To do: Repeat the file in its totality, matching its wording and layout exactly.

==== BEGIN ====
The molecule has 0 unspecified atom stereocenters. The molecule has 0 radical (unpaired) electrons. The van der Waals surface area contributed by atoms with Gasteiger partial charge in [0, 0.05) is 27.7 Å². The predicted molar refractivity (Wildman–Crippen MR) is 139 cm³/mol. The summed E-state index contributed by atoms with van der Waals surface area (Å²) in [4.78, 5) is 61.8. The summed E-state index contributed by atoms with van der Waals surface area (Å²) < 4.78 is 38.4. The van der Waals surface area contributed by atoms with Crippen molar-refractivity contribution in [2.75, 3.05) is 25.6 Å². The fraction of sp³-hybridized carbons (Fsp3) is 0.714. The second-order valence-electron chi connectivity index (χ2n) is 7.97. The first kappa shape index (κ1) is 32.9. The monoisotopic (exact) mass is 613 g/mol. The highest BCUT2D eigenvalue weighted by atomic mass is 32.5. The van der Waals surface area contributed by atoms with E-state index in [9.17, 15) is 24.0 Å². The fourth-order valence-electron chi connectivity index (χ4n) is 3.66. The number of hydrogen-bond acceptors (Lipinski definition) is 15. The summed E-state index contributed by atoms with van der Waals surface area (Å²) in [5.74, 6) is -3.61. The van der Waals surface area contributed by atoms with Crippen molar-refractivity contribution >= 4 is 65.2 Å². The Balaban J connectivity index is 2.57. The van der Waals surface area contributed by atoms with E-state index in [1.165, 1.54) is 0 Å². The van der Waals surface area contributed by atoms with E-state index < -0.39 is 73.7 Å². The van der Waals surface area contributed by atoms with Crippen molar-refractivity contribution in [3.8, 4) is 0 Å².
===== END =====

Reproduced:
The molecule has 0 unspecified atom stereocenters. The molecule has 0 radical (unpaired) electrons. The van der Waals surface area contributed by atoms with Gasteiger partial charge in [0, 0.05) is 27.7 Å². The predicted molar refractivity (Wildman–Crippen MR) is 139 cm³/mol. The summed E-state index contributed by atoms with van der Waals surface area (Å²) in [4.78, 5) is 61.8. The summed E-state index contributed by atoms with van der Waals surface area (Å²) < 4.78 is 38.4. The van der Waals surface area contributed by atoms with Crippen molar-refractivity contribution in [2.75, 3.05) is 25.6 Å². The fraction of sp³-hybridized carbons (Fsp3) is 0.714. The second-order valence-electron chi connectivity index (χ2n) is 7.97. The first kappa shape index (κ1) is 32.9. The monoisotopic (exact) mass is 613 g/mol. The highest BCUT2D eigenvalue weighted by atomic mass is 32.5. The van der Waals surface area contributed by atoms with E-state index in [9.17, 15) is 24.0 Å². The fourth-order valence-electron chi connectivity index (χ4n) is 3.66. The number of hydrogen-bond acceptors (Lipinski definition) is 15. The summed E-state index contributed by atoms with van der Waals surface area (Å²) in [5.74, 6) is -3.61. The van der Waals surface area contributed by atoms with Crippen molar-refractivity contribution >= 4 is 65.2 Å². The Balaban J connectivity index is 2.57. The van der Waals surface area contributed by atoms with E-state index in [1.165, 1.54) is 0 Å². The van der Waals surface area contributed by atoms with E-state index < -0.39 is 73.7 Å². The van der Waals surface area contributed by atoms with Crippen molar-refractivity contribution in [3.8, 4) is 0 Å².